The National Gallery of Denmark decided to show its visitors an entirely new perspective of painting. The curators of the art museum turned some artworks to the wall to show their reverse side. The exhibition entitled “Flip Sides” is dedicated to this year’s Golden Days Festival and its theme is “The B-sides of History.”
The National Gallery of Denmark rather literally took the theme of the Golden Days Festival this year. “The B-sides of History” represents all that is hidden, things that are not visible at first glance. At this unique exhibition, the art museum flipped selected paintings, allowing visitors to view their reverse and explore the stories that are hidden there.
Some reverse sides show the works that artists began to write earlier, or the first versions of paintings that did not satisfy the authors, prompting those to turn the canvas and start all over again. Besides, there may be coats of arms telling about the previous owners of the art piece, or traces of restoration and conservation.
Turning over the picture created by the Dutch painter Pieter Cornelisz van Slingelandt “Girl with a Parrot,” you can see that the oak panel is covered with primer and a thin layer of brown pigment – as if this side was the front. In those days, artists often did this with their best art pieces to stabilize them.
Also, here you can see a small red wax seal, left by an unknown collector. In the upper part of the shield, topped with horse head, are depicted two crescents, and in the lower part – a bird. Experts in heraldry believe that this is the British coat of arms of the late XVIII – early XIX centuries.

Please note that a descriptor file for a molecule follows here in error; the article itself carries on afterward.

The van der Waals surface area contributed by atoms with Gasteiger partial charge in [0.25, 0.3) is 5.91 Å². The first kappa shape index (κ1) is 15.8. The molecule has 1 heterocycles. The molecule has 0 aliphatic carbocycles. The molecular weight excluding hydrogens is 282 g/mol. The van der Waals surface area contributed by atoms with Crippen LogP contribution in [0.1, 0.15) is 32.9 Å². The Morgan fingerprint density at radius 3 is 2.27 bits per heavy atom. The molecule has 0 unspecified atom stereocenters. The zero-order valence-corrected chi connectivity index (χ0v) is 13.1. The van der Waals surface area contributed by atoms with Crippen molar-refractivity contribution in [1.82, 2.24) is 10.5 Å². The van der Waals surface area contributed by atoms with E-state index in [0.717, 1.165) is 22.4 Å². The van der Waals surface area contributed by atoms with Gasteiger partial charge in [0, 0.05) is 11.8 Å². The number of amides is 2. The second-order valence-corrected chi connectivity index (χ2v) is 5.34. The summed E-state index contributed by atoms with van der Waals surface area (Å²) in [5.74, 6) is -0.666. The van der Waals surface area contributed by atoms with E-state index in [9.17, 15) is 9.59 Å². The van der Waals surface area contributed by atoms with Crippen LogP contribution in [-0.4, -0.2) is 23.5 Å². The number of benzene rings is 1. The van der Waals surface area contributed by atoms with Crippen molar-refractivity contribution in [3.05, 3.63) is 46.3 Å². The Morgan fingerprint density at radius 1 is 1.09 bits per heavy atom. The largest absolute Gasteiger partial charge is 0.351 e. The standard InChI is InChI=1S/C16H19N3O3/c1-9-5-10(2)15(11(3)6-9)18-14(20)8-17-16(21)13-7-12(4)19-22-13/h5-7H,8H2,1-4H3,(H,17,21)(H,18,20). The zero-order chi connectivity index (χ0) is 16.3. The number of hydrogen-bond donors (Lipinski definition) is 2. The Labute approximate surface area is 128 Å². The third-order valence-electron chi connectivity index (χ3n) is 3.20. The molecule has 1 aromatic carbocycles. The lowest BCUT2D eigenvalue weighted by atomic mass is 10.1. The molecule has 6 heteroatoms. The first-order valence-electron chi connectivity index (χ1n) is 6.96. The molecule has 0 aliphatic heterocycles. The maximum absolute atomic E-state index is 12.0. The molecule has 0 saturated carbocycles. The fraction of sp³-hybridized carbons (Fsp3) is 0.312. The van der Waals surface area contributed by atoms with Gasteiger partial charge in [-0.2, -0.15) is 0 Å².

The unusual exhibition at the National Gallery of Denmark includes 54 works created from about 1400 to the present day. Among them, there is a unique masterpiece from the collections of the art museum, perhaps the first in the art history painting with two reverse sides.
Around 1670, the Flemish artist Cornelis Norbertus Gijsbrechts created “Trompe l’oeil. The Reverse of a Framed Painting.” Its front side shows the reverse of the painting – a canvas mounted on a stretcher with blue carnations. The artist also painted a small piece of paper with a handwritten inventory number, which looks like it is attached with red wax.
This original art piece can be taken as a work of minimalism or mass art of the XX century. However, this is a trompe l’oeil – the picture that should fool the audience with its absolute realism.
The event takes place from 9.8.2018 to 3.10.2019 in The National Gallery of Denmark in Copenhagen.